Could you export the volume data to a computer? I ask because you could get very detailed volume vs. time across the entire boil. Then, I would be kinda interested to see if the relationship is perfectly linear because rarely are things like this perfectly linear. It might show something where evap. rate is faster at the beginning (lower gravity) and slower towards the end (higher gravity). Of course, if you can export the data, you could also calculate evap. rate vs. gravity and check that over different brews with different starting gravities. I don't know how important any of this really is, more academic than anything else I suppose.

Its funny, though, that you start this thread now. Just the other day I was thinking about site glasses. I don't have one so I don't know how well they work, but I tend to think they pose a risk in terms of infection because I imagine the wort in the site glass stays stagnant during the boil. Maybe not, I don't know. So I was thinking of ways to measure volume that wouldn't require that sort of apparatus. What if a person cuts a long (most of the length of the kettle) hole in the kettle, just a cm or so wide. Over that hole they laminate a sheet of silicone. This will provide a window into the kettle and prove to be more accurate and hygenic than a dip stick (which I currently use) or a site glass (which is very common). The trick, of course, would be sealing it properly to prevent all leaks. But I bet that wouldn't be too difficult with a little crafty engineering.
Last edited by BrickBrewHaus on 05 Sep 2012, 21:27, edited 2 times in total.

Post #4 made 6 years ago
Never heard of anything like the sonar Yeasty. I think if you do this, you win most high tech brewing gadget of the year :lol:. Maybe the sonar could also be used to find that beer glass you put down three minutes ago but can't remember where? Do it for sure :thumbs:. (Oh and it would be interesting to get some more figures like Joshua's just so as we could all get a better idea of how wild the variations are).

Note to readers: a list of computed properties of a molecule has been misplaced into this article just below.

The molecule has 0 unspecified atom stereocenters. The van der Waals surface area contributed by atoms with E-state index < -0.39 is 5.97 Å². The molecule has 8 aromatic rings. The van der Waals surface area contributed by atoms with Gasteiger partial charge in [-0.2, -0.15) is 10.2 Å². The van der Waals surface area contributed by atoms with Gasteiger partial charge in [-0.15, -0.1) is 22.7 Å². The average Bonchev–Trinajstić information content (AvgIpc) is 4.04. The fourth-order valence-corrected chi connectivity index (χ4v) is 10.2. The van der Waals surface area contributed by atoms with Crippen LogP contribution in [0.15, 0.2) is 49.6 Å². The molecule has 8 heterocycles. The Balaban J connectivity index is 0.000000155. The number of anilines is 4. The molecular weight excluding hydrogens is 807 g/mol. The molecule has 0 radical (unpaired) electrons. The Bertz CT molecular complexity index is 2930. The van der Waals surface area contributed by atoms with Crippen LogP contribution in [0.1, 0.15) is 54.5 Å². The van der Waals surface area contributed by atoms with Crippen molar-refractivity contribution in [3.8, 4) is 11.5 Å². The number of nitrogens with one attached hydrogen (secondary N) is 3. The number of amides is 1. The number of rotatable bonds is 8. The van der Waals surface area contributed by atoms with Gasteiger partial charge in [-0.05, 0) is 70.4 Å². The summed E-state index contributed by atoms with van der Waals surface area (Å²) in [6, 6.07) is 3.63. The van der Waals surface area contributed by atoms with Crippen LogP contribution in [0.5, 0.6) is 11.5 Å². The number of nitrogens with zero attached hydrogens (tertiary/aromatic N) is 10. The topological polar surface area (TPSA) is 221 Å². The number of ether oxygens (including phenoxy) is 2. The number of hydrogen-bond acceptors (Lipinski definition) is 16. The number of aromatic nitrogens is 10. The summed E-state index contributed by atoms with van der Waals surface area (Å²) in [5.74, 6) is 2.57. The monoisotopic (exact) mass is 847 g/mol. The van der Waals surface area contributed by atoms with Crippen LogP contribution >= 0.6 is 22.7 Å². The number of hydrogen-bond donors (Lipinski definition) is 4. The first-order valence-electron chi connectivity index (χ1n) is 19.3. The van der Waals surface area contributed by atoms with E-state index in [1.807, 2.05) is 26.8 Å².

Agree with you on the sight glasses BBH. I just use a stainless steel ruler to measure though it can be a bit hard to read through the steam sometimes :smoke:. Not sure on the silicone? I reckon a scourer and the silicone wouldn't combine too well. Sometimes I'm very lazy and chill in the kettle but would be too scared to do this if I had a silicone seal on the inside. Maybe high frequency sonar waves kill bacteria as well? :lol:.
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Post #5 made 6 years ago
PistolPatch wrote:Maybe the sonar could also be used to find that beer glass you put down three minutes ago but can't remember where?


Thats "Radar" PP :lol: maybe one for the back burner, got me thinking what I might have in the shed :think: :think:

PistolPatch wrote:Maybe high frequency sonar waves kill bacteria as well?
Sonar doesn't kill bacteria PP it just makes them deaf :lol:
BrickBrewHaus wrote:Could you export the volume data to a computer?
Thanks for the reply BBH. Food for thought there, the unit can give you (from memory) a 4-20mA or a 0-10V output which you could hook up to a computer via the correct hardware/software. Like you it was the real time data this could give you that I thought could be interesting. Coupled with a mini weather station giving wind speed and humidity it might prove useful.